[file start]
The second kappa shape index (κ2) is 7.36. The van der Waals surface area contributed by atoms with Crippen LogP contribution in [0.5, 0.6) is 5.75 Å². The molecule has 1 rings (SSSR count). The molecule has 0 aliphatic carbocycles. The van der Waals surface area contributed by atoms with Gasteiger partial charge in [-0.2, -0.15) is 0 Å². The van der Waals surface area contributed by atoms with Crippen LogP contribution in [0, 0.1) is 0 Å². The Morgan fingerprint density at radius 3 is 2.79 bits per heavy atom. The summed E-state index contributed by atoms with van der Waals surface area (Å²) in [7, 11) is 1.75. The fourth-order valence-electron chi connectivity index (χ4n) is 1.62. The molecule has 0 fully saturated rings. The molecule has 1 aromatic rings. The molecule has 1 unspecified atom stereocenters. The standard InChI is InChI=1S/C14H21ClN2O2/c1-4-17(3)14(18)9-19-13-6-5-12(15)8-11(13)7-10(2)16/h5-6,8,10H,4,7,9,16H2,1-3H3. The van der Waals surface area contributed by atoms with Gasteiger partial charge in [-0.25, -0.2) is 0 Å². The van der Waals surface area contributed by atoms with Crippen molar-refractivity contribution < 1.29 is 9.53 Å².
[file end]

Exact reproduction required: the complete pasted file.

The second kappa shape index (κ2) is 7.36. The van der Waals surface area contributed by atoms with Crippen LogP contribution in [0.5, 0.6) is 5.75 Å². The molecule has 1 rings (SSSR count). The molecule has 0 aliphatic carbocycles. The van der Waals surface area contributed by atoms with Gasteiger partial charge in [-0.2, -0.15) is 0 Å². The van der Waals surface area contributed by atoms with Crippen LogP contribution in [0, 0.1) is 0 Å². The Morgan fingerprint density at radius 3 is 2.79 bits per heavy atom. The summed E-state index contributed by atoms with van der Waals surface area (Å²) in [7, 11) is 1.75. The fourth-order valence-electron chi connectivity index (χ4n) is 1.62. The molecule has 0 fully saturated rings. The molecule has 1 aromatic rings. The molecule has 1 unspecified atom stereocenters. The standard InChI is InChI=1S/C14H21ClN2O2/c1-4-17(3)14(18)9-19-13-6-5-12(15)8-11(13)7-10(2)16/h5-6,8,10H,4,7,9,16H2,1-3H3. The van der Waals surface area contributed by atoms with Gasteiger partial charge in [-0.25, -0.2) is 0 Å². The van der Waals surface area contributed by atoms with Crippen molar-refractivity contribution < 1.29 is 9.53 Å².